5. The urgency of the crisis, and its effects on the poor, working class, and oppressed people of color, demands that the Left begin engaging the ecological crisis as one of its core projects, coequal with economic and racial justice.
New working class organizations of the most oppressed, such as those involved with Right to the City, as well as people-of-color based EJ groups, are beginning to take seriously how climate change will be impacting their communities, and, for example through the Movement Generation work, developing an ecological critique and vision. The Third World is already deeply engaged, from Via Campesina to Evo Morales, and we as internationalists need to put this on the front burner of our internationalism. An enormous number of people, especially young people, are already engaged in the debate, and developing critiques of capitalism from an environmental lens, but thirsting for alternative proposals, and any approach to real change will necessarily involve this wider segment of the population, beyond the most oppressed.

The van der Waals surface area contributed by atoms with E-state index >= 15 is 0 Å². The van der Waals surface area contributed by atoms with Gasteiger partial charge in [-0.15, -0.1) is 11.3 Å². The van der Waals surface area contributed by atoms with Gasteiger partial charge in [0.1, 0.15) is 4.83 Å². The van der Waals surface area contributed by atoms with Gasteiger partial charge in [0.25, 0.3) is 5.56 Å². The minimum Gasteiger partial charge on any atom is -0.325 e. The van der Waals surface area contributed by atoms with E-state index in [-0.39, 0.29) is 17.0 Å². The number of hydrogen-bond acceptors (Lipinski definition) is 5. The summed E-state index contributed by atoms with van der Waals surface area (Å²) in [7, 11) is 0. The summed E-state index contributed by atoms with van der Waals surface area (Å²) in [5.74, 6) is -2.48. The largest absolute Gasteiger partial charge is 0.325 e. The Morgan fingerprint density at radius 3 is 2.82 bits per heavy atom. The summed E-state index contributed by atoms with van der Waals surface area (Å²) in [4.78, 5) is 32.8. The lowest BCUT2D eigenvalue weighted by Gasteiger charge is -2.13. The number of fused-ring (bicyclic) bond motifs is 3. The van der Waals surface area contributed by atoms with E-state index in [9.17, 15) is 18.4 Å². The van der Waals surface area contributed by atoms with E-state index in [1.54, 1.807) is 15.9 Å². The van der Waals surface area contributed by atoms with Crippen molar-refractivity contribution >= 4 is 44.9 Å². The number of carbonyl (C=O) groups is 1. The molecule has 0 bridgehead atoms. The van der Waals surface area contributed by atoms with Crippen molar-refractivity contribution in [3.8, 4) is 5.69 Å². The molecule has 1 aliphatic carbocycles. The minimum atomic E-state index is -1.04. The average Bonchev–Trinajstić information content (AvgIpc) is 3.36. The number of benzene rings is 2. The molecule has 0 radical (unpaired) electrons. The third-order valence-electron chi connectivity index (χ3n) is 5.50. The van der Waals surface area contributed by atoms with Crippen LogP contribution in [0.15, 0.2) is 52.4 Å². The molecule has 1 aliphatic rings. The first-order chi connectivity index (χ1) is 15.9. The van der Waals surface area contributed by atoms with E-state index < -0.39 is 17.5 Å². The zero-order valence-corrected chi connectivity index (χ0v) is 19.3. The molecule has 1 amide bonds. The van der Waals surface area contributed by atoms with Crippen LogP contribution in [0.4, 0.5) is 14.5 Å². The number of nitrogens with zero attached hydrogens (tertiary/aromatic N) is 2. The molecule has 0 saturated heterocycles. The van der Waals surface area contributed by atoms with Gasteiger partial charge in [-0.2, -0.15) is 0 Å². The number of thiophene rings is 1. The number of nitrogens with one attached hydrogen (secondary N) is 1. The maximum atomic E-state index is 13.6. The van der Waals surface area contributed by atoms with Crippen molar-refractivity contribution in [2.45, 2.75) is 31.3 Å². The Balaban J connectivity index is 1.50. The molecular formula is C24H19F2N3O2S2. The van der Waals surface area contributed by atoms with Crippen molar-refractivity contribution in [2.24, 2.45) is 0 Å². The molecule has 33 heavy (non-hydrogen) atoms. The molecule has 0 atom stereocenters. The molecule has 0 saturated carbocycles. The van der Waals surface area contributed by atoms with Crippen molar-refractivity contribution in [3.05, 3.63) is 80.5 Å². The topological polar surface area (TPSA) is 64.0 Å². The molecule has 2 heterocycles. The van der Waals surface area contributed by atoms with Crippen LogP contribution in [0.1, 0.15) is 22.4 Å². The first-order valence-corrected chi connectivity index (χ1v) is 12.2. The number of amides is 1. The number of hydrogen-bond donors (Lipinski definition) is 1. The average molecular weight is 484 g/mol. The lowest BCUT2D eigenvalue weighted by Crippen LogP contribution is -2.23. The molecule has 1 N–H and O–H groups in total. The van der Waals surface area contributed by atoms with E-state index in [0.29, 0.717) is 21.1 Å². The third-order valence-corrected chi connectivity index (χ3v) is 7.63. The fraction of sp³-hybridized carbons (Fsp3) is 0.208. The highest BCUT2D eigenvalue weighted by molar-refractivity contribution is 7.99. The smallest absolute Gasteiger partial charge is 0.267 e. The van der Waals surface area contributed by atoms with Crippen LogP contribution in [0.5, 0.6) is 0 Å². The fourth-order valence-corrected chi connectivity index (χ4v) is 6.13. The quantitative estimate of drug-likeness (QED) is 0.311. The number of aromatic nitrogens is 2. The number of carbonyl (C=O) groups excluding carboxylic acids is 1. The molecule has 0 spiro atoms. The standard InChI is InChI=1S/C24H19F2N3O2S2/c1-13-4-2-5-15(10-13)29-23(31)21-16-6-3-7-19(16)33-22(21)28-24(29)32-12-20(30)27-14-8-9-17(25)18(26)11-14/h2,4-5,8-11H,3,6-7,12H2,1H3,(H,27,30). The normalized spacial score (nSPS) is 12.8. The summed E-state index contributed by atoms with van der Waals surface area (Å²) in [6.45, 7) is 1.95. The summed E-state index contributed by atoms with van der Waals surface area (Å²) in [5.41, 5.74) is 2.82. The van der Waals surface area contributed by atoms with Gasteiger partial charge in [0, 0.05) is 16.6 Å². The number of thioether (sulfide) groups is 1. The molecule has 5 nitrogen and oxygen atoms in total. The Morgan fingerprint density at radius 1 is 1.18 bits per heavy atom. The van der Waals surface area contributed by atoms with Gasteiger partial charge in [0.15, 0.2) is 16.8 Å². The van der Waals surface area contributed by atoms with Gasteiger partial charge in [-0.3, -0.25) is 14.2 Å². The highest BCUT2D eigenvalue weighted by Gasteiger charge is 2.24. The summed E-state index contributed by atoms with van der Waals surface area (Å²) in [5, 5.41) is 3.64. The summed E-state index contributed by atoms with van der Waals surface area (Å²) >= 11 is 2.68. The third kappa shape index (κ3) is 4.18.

The question for the Left is: is this simply another arena of action that Left organizations should be engaging in, or does engaging deeply in ecological issues challenge some fo the core traditional conceptions of socialists. In other words, is ecology simply another issue to be subsumed within socialism, or is an ecological socialism fundamentally different from what socialists have imagined in their discourse on socialism?
6. The radical ecological approach, while sharing a similar critique of capitalism as the traditional Left, uses a framework that is very challenging for those from Marxist left traditions.
The radical ecological approach has a rich history, dating back to anarchists like Kropotkin and socialists like William Morris. It is often informed by anarchist, utopian socialist, social ecology, deep ecology, eco-feminist, and “fundie” green party principles, emphasizing, for example:
•The rights of nature and of land as equal to humans, humans being seen as a part of nature;
•A critique of the exploitation of land and resources being as essential for capitalist profit as the exploitation of labor;